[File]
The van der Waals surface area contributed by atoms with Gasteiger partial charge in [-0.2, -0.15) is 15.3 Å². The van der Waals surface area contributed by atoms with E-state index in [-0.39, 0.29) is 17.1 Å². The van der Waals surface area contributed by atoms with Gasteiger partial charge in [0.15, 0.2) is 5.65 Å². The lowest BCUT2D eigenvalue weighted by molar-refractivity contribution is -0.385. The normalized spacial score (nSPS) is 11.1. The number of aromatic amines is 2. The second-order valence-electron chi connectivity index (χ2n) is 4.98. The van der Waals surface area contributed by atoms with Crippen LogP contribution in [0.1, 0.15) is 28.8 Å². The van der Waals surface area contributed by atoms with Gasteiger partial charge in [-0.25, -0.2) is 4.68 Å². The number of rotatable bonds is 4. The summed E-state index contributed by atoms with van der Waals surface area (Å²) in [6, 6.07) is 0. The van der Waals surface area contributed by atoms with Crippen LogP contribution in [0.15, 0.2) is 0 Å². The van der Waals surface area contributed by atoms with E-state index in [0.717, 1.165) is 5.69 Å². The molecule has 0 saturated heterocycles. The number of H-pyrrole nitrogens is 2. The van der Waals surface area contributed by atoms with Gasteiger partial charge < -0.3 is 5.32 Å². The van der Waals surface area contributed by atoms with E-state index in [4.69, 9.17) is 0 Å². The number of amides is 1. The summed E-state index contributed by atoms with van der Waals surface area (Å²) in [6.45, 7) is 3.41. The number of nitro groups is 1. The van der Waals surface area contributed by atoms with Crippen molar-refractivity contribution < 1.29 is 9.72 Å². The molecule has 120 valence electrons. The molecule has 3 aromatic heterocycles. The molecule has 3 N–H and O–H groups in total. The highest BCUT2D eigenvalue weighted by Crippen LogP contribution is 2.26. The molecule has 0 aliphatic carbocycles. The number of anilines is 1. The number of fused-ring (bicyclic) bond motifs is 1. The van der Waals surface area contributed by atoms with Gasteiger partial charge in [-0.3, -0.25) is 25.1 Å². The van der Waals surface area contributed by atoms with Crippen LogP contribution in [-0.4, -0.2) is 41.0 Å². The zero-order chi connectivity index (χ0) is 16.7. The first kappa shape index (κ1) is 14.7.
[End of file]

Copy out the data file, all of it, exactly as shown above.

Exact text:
The van der Waals surface area contributed by atoms with Gasteiger partial charge in [-0.2, -0.15) is 15.3 Å². The van der Waals surface area contributed by atoms with E-state index in [-0.39, 0.29) is 17.1 Å². The van der Waals surface area contributed by atoms with Gasteiger partial charge in [0.15, 0.2) is 5.65 Å². The lowest BCUT2D eigenvalue weighted by molar-refractivity contribution is -0.385. The normalized spacial score (nSPS) is 11.1. The number of aromatic amines is 2. The second-order valence-electron chi connectivity index (χ2n) is 4.98. The van der Waals surface area contributed by atoms with Crippen LogP contribution in [0.1, 0.15) is 28.8 Å². The van der Waals surface area contributed by atoms with Gasteiger partial charge in [-0.25, -0.2) is 4.68 Å². The number of rotatable bonds is 4. The summed E-state index contributed by atoms with van der Waals surface area (Å²) in [6, 6.07) is 0. The van der Waals surface area contributed by atoms with Crippen LogP contribution in [0.15, 0.2) is 0 Å². The van der Waals surface area contributed by atoms with E-state index in [0.717, 1.165) is 5.69 Å². The molecule has 0 saturated heterocycles. The number of H-pyrrole nitrogens is 2. The van der Waals surface area contributed by atoms with Gasteiger partial charge < -0.3 is 5.32 Å². The van der Waals surface area contributed by atoms with E-state index in [4.69, 9.17) is 0 Å². The number of amides is 1. The summed E-state index contributed by atoms with van der Waals surface area (Å²) in [6.45, 7) is 3.41. The number of nitro groups is 1. The van der Waals surface area contributed by atoms with Crippen molar-refractivity contribution < 1.29 is 9.72 Å². The molecule has 120 valence electrons. The molecule has 3 aromatic heterocycles. The molecule has 3 N–H and O–H groups in total. The highest BCUT2D eigenvalue weighted by Crippen LogP contribution is 2.26. The molecule has 0 aliphatic carbocycles. The number of anilines is 1. The number of fused-ring (bicyclic) bond motifs is 1. The van der Waals surface area contributed by atoms with Gasteiger partial charge in [-0.3, -0.25) is 25.1 Å². The van der Waals surface area contributed by atoms with Crippen LogP contribution in [-0.4, -0.2) is 41.0 Å². The zero-order chi connectivity index (χ0) is 16.7. The first kappa shape index (κ1) is 14.7.